Grizzled American private detective in England investigates a complicated case of blackmail turned murder involving a rich but honest elderly general, his two loose socialite daughters, a pornographer and a gangster.
The rich and ruthless rancher Brandt Ruger keeps his beautiful young wife Melissa like a part of his property, subdued to his will. But one day she's kidnapped by the famous outlaw Frank Calder - just to teach him reading, so he tells her. Calder doesn't know or care who's wife she is. He takes care of her well, and eventually Melissa falls in love with him. But Ruger feels humiliated. Full of hate, he sets out to kill him - and Melissa too, if necessary. Together with his friends and the newest technology in guns, which carry 800 yards, he initiates a battue on Calder and his gang.Written by
Tom Zoerner <Tom.Zoerner@informatik.uni-erlangen.de>
During filming Oliver Reed admitted he did not enjoy having to affect an American accent. See more »
Gene Hackman's rifle (the caliber of which was unclear) is sufficiently powerful to kill from several hundred yards, yet he presses his eye against the scope eyepiece with no consequences. Any rifle that powerful has a significant kick, one that would have certainly damaged both his eye and the surrounding area. See more »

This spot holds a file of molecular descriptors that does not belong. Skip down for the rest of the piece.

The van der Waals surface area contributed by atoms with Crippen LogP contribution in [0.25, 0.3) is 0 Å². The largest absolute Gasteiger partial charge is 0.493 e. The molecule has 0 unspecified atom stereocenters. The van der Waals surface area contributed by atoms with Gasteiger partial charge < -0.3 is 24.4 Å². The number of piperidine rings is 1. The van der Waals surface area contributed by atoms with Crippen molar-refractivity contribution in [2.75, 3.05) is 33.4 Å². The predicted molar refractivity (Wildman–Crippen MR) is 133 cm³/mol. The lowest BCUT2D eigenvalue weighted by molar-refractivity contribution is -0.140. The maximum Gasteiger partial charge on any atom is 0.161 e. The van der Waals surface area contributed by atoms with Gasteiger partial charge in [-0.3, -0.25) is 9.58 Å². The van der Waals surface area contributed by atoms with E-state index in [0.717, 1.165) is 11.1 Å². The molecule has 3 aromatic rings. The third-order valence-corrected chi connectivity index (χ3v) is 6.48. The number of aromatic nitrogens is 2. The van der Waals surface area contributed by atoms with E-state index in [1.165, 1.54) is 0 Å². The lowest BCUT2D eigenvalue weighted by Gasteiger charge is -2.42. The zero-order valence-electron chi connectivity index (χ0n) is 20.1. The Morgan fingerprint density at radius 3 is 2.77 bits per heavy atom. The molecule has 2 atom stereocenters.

The UK cinema and video versions were cut by 1 minute 43 secs by the BBFC to remove horse-falls and to edit the attempted rape scenes of Melissa, the slaughter of a cow, blood spurts from gunshot wounds, and Ruger's bedroom assault of a hooker with a candelabra and a cigar. The 2015 Final Cut DVD restored most of the previous edits, with only a 2 second cut made to remove a horse-fall. See more »
Others see this film as bland or metaphorical. I saw it after considerable reading about the West as it truly was, not as a Zane Grey work of fiction or morality play. What I saw in this film was a fictional story powerfully based on accurate historical fact. Many of those facts are not pleasant or moral and violence is as much a part of this Western movie as it is of most others. What is unique here is the accurate inclusion of the actual methods and attitudes surrounding that violence. The Lone Ranger it is not. Neither is it metaphorical. My interest in, and modest knowledge of, the methods and technology of that time led me to be strongly involved when watching this movie. Some of the scenes brought out a strong feeling of dread: dreamlike realism. In that way, it is, in my mind, one of the most honest Westerns of all time.
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